Here's an excerpt of a story from the UK Independent on this the first day of 2016.
I am happy to hear that the Norwegians were able to finally begin digging on this site, in spite of their socialist government's efforts to hinder their archaeologists in every way possible. There are bound to be many such sites in Norway, especially in and around Oslo fjord, but with their socialist government's regulations most will never be found. Ah, to wrap yourself in the arms of socialism, like we have here in the US. Sigh! (Ed.)
The site discovered expands across an area roughly the size of 13 football pitches
|A delicate blue glass bead found during the dig Age Hojem, NTNU University Museum|
A 1,500-year-old Viking settlement has been discovered underneath an airport in Norway.
During expansion work on the Ørland Airport, archaeologists found a plot of ancient land that reportedly to expand across 91,000 square metres - just under the size of 13 football pitches.
Some of the artefacts pulled from the excavation site include jewelry, animal bones and a shard from a green glass goblet.
It is believed the area was inhabited by a fishing community, with a large proportion of the site acting as an Iron Age rubbish tip, known as a midden.
This is the first time materials of this age have been discovered in Norway, with many of the archaeologists believing the remains were in good condition due to the soil in the area having low-acidity.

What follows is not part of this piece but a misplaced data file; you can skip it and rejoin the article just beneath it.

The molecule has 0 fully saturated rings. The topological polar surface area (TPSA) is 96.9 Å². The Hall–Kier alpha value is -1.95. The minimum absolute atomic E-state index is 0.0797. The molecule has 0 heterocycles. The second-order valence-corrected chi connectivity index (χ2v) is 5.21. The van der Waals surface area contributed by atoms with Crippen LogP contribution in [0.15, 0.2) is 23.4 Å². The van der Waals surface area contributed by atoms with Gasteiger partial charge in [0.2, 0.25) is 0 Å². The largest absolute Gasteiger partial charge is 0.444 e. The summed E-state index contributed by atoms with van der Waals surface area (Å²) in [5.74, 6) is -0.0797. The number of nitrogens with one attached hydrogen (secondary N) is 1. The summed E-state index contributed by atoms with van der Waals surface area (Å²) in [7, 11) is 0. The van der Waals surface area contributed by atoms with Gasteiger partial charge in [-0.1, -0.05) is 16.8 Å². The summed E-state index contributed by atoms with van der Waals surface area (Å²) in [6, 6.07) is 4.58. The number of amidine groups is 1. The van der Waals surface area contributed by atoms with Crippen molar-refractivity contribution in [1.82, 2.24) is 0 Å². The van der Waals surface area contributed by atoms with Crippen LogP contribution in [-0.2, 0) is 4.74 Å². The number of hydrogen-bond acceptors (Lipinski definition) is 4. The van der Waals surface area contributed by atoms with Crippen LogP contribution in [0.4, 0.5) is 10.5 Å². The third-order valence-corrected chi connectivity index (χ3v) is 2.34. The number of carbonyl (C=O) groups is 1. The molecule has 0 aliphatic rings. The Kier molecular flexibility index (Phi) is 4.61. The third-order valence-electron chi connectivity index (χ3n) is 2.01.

Historians have long anticipated the area to be rich with ancient artefacts but have previously been unable to excavate it due to government restrictions on archaeological digs. The law require archaeologists to wait for an opportunity to excavate an area to arise before commencing a dig, meaning the government’s plan to purchase 52 F-35 fighter jets and expand Ørland Airport came at exactly the right time
“This as a very strategic place,” Ingrid Ystgaard, the dig’s project manager told Ars Technica.
“It was a sheltered area along the Norwegian coastal route from southern Norway to the northern coasts. And it was at the mouth of Trondheim Fjord, which was a vital link to Sweden and the inner regions of mid-Norway.
“Nothing like this has been examined anywhere in Norway before. Now our job is to find out what happened here, how people lived. We discover new things every day we are out in the field. It’s amazing.”